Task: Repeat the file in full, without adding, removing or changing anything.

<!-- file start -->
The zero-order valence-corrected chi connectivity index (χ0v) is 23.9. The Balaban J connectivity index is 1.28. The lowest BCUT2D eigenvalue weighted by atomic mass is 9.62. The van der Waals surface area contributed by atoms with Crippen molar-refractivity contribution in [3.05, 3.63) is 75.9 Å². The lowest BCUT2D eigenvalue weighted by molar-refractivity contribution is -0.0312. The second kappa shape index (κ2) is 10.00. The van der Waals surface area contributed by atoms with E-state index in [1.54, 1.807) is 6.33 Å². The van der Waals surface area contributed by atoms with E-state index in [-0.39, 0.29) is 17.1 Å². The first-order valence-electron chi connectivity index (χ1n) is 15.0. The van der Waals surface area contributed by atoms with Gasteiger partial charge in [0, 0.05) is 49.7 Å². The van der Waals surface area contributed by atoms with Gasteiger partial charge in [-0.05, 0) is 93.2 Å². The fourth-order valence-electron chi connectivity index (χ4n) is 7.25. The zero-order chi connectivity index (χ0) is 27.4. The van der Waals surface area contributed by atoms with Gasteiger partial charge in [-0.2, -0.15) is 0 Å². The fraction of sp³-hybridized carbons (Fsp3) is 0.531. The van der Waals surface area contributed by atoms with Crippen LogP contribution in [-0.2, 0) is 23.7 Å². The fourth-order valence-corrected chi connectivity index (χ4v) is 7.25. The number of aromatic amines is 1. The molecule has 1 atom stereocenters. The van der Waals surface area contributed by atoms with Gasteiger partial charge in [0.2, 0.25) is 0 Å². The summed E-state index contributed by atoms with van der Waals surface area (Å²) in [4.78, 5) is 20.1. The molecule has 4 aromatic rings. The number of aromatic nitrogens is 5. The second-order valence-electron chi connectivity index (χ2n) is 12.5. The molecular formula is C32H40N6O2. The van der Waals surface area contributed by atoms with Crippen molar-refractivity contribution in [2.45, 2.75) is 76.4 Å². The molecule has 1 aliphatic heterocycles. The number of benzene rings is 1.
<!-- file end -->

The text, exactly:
The zero-order valence-corrected chi connectivity index (χ0v) is 23.9. The Balaban J connectivity index is 1.28. The lowest BCUT2D eigenvalue weighted by atomic mass is 9.62. The van der Waals surface area contributed by atoms with Crippen molar-refractivity contribution in [3.05, 3.63) is 75.9 Å². The lowest BCUT2D eigenvalue weighted by molar-refractivity contribution is -0.0312. The second kappa shape index (κ2) is 10.00. The van der Waals surface area contributed by atoms with E-state index in [1.54, 1.807) is 6.33 Å². The van der Waals surface area contributed by atoms with E-state index in [-0.39, 0.29) is 17.1 Å². The first-order valence-electron chi connectivity index (χ1n) is 15.0. The van der Waals surface area contributed by atoms with Gasteiger partial charge in [0, 0.05) is 49.7 Å². The van der Waals surface area contributed by atoms with Gasteiger partial charge in [-0.05, 0) is 93.2 Å². The fourth-order valence-electron chi connectivity index (χ4n) is 7.25. The zero-order chi connectivity index (χ0) is 27.4. The van der Waals surface area contributed by atoms with Gasteiger partial charge in [-0.2, -0.15) is 0 Å². The fraction of sp³-hybridized carbons (Fsp3) is 0.531. The van der Waals surface area contributed by atoms with Crippen LogP contribution in [-0.2, 0) is 23.7 Å². The fourth-order valence-corrected chi connectivity index (χ4v) is 7.25. The number of aromatic amines is 1. The molecule has 1 atom stereocenters. The van der Waals surface area contributed by atoms with Gasteiger partial charge in [0.2, 0.25) is 0 Å². The summed E-state index contributed by atoms with van der Waals surface area (Å²) in [4.78, 5) is 20.1. The molecule has 4 aromatic rings. The number of aromatic nitrogens is 5. The second-order valence-electron chi connectivity index (χ2n) is 12.5. The molecular formula is C32H40N6O2. The van der Waals surface area contributed by atoms with Crippen molar-refractivity contribution in [2.45, 2.75) is 76.4 Å². The molecule has 1 aliphatic heterocycles. The number of benzene rings is 1.